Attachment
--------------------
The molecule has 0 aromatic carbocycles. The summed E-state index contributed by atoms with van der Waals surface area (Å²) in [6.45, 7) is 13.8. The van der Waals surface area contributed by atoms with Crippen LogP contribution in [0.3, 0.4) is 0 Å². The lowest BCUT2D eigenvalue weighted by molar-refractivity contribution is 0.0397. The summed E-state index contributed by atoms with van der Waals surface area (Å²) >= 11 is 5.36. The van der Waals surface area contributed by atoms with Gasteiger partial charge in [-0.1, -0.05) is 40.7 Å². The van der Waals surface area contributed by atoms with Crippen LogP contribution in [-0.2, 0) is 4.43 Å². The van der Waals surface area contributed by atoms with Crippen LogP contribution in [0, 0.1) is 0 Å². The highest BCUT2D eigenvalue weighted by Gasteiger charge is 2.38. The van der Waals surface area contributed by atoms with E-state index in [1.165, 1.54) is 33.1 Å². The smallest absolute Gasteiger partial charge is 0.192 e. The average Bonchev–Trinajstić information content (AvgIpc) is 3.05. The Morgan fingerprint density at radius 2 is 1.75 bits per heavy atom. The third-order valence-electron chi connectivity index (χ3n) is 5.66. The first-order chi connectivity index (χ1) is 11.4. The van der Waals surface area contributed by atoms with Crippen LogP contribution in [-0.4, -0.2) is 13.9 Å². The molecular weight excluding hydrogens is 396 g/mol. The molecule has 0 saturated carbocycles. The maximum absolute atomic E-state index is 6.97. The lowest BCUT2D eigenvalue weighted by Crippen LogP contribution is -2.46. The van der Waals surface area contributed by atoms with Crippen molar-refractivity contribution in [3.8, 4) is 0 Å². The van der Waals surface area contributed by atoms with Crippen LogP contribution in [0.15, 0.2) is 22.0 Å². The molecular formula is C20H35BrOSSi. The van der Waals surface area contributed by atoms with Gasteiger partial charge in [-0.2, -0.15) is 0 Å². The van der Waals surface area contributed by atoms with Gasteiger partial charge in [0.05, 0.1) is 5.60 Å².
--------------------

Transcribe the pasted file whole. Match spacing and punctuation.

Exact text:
The molecule has 0 aromatic carbocycles. The summed E-state index contributed by atoms with van der Waals surface area (Å²) in [6.45, 7) is 13.8. The van der Waals surface area contributed by atoms with Crippen LogP contribution in [0.3, 0.4) is 0 Å². The lowest BCUT2D eigenvalue weighted by molar-refractivity contribution is 0.0397. The summed E-state index contributed by atoms with van der Waals surface area (Å²) >= 11 is 5.36. The van der Waals surface area contributed by atoms with Gasteiger partial charge in [-0.1, -0.05) is 40.7 Å². The van der Waals surface area contributed by atoms with Crippen LogP contribution in [-0.2, 0) is 4.43 Å². The van der Waals surface area contributed by atoms with Crippen LogP contribution in [0, 0.1) is 0 Å². The highest BCUT2D eigenvalue weighted by Gasteiger charge is 2.38. The van der Waals surface area contributed by atoms with E-state index in [1.165, 1.54) is 33.1 Å². The smallest absolute Gasteiger partial charge is 0.192 e. The average Bonchev–Trinajstić information content (AvgIpc) is 3.05. The Morgan fingerprint density at radius 2 is 1.75 bits per heavy atom. The third-order valence-electron chi connectivity index (χ3n) is 5.66. The first-order chi connectivity index (χ1) is 11.4. The van der Waals surface area contributed by atoms with Crippen LogP contribution in [-0.4, -0.2) is 13.9 Å². The molecular weight excluding hydrogens is 396 g/mol. The molecule has 0 saturated carbocycles. The maximum absolute atomic E-state index is 6.97. The lowest BCUT2D eigenvalue weighted by Crippen LogP contribution is -2.46. The van der Waals surface area contributed by atoms with Crippen molar-refractivity contribution in [3.8, 4) is 0 Å². The van der Waals surface area contributed by atoms with Crippen LogP contribution in [0.15, 0.2) is 22.0 Å². The molecular formula is C20H35BrOSSi. The van der Waals surface area contributed by atoms with Gasteiger partial charge in [-0.2, -0.15) is 0 Å². The van der Waals surface area contributed by atoms with Gasteiger partial charge in [0.05, 0.1) is 5.60 Å².